Now, granted, the remaining 70-80K of novel (well, 100K) will probably have its gems, but they’ll be gems buried in a twisted pile of tubular steel – not exactly useful. If I know what’s wrong with the story now (and I needed that 50,000 words to help me figure that out), why not ditch it and circle back? Strong foundations make for strong middle acts, right?
In saying this, I realize I’m flying in the face of a lot of conventional story-writing wisdom. “Finish what you write,” quoth Heinlein. I know, I know – and it is good advice, too. The thing is, though, the purpose behind Heinlein’s second rule is that, until you’ve written the thing through, you supposedly can’t see what needs fixing. But what if you can? Like, I get it, okay? I see where I made the wrong turn and now I’ve gone down this whole other path that leads to pretty much nothing but tea parties and navel-gazing and I needed to go down this other path, where I’d be more likely to find zombie ninjas and fire-breathing unicorns.
For me, writing a novel is a lot like trying to solve a maze. If you make a wrong turn, do you really draw your line to the end of the bad path? I know this one’s a dead end, folks.
If this were a short story, maybe that would be different – how long does it take to write to the end of a short story, anyway? But a novel? That’s another month or two of my life, slogging through the pages to a conclusion that will probably have to change entirely for the book to work. What an incredible waste of time!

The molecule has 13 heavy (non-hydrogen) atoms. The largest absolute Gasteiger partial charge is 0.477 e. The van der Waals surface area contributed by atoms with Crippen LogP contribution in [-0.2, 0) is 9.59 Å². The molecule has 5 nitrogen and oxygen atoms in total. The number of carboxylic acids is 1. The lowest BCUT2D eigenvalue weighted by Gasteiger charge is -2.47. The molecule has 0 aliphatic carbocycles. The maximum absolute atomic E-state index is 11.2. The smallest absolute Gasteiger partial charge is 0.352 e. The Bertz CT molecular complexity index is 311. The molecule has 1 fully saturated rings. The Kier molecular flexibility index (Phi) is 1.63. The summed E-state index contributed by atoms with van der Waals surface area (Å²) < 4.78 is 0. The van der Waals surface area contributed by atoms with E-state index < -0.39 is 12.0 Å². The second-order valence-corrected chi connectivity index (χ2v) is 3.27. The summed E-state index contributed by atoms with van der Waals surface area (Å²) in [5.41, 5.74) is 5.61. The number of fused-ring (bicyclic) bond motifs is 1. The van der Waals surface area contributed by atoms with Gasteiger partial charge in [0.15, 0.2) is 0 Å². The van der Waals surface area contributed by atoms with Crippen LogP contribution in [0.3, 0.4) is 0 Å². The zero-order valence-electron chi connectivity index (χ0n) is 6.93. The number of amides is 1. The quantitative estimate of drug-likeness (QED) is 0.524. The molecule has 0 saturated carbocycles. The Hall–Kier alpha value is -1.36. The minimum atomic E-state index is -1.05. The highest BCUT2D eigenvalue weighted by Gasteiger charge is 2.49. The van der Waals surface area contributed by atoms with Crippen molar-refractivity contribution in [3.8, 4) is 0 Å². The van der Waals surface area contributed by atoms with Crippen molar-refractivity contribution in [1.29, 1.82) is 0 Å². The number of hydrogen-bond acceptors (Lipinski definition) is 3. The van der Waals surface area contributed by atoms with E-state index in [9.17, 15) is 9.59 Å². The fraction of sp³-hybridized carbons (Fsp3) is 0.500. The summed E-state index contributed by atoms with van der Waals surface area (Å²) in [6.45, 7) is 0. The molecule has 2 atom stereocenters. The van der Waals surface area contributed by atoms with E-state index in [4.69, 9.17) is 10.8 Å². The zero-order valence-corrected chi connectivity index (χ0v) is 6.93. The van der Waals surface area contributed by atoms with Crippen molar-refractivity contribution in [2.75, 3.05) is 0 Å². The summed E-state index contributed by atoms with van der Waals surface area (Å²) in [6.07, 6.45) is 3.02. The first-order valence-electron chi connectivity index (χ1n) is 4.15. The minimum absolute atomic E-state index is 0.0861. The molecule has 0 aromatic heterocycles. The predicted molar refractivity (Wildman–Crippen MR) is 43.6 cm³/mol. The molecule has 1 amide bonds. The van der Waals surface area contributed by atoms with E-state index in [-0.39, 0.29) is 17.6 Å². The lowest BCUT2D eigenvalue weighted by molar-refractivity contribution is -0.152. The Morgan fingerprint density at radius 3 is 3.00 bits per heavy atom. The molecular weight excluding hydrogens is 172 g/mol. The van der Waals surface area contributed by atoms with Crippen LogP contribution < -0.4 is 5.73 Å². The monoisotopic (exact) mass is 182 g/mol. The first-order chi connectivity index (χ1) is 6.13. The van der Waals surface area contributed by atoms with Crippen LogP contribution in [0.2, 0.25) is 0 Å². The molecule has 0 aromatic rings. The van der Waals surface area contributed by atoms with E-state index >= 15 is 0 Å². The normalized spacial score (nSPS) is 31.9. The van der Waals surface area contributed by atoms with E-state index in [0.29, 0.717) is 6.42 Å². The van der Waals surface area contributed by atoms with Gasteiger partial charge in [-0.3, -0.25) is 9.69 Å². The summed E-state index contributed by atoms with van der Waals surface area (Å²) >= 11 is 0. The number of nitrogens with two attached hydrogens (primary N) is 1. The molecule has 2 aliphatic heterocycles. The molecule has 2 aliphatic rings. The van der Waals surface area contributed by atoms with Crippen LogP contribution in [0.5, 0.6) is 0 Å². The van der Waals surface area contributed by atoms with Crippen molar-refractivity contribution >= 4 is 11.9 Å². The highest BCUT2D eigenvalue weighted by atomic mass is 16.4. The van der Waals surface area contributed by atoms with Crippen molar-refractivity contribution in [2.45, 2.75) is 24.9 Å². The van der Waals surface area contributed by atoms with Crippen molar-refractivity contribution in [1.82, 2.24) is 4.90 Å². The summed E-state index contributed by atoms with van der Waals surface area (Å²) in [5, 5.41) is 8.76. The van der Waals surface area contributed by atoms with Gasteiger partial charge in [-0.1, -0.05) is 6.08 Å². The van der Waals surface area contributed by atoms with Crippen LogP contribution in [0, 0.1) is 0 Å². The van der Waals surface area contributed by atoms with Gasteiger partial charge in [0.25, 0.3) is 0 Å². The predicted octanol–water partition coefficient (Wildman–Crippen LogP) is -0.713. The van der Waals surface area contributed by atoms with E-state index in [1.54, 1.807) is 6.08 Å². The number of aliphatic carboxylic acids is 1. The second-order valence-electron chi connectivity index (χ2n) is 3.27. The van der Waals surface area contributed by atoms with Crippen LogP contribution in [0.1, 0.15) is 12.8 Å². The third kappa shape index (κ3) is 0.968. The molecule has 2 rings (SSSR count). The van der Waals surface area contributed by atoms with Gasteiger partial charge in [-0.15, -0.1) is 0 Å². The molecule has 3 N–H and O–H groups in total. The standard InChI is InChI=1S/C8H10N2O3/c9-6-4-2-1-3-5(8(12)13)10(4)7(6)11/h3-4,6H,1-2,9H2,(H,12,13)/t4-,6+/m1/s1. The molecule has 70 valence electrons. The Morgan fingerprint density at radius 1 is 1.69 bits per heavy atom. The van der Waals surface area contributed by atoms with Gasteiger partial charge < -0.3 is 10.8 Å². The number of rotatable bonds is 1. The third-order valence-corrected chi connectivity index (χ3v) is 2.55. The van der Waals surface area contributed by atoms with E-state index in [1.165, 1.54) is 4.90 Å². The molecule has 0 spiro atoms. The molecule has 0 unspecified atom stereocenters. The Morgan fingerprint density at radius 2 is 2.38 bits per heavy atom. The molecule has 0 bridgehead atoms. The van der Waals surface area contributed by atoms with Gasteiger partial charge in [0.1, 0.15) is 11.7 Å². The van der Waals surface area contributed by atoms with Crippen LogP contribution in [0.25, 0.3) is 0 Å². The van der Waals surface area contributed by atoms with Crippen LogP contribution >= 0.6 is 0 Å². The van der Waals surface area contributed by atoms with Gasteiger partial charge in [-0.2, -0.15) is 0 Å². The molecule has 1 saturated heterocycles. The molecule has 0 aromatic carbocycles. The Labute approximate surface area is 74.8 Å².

Hypothetically speaking, of course.
While I get increasingly excited about The Iron Ring being released in a mere two and a half weeks or so and wait for my editing notes for Blood and Iron to come through so I can get that in the can, I have a whole other book to worry about. A book that is not done and that must become done by May 1st. That is Book 3 of The Saga of the Redeemed, and it is called All That Glitters.
The book is currently in its fourth revision. All plot pieces are pretty well in place, all the character arcs are established, and the whole thing makes sense. There is, however, a problem: it is 124,000 words (445 pages or so, for you uninitiated). My editor has informed me that, in no uncertain terms, the longest they will accept is 100,000 and they’d really prefer 85K. That’s between 24K and about 40K words. This is not a matter of trimming vocabulary or cutting the odd paragraph. My book needs to go here: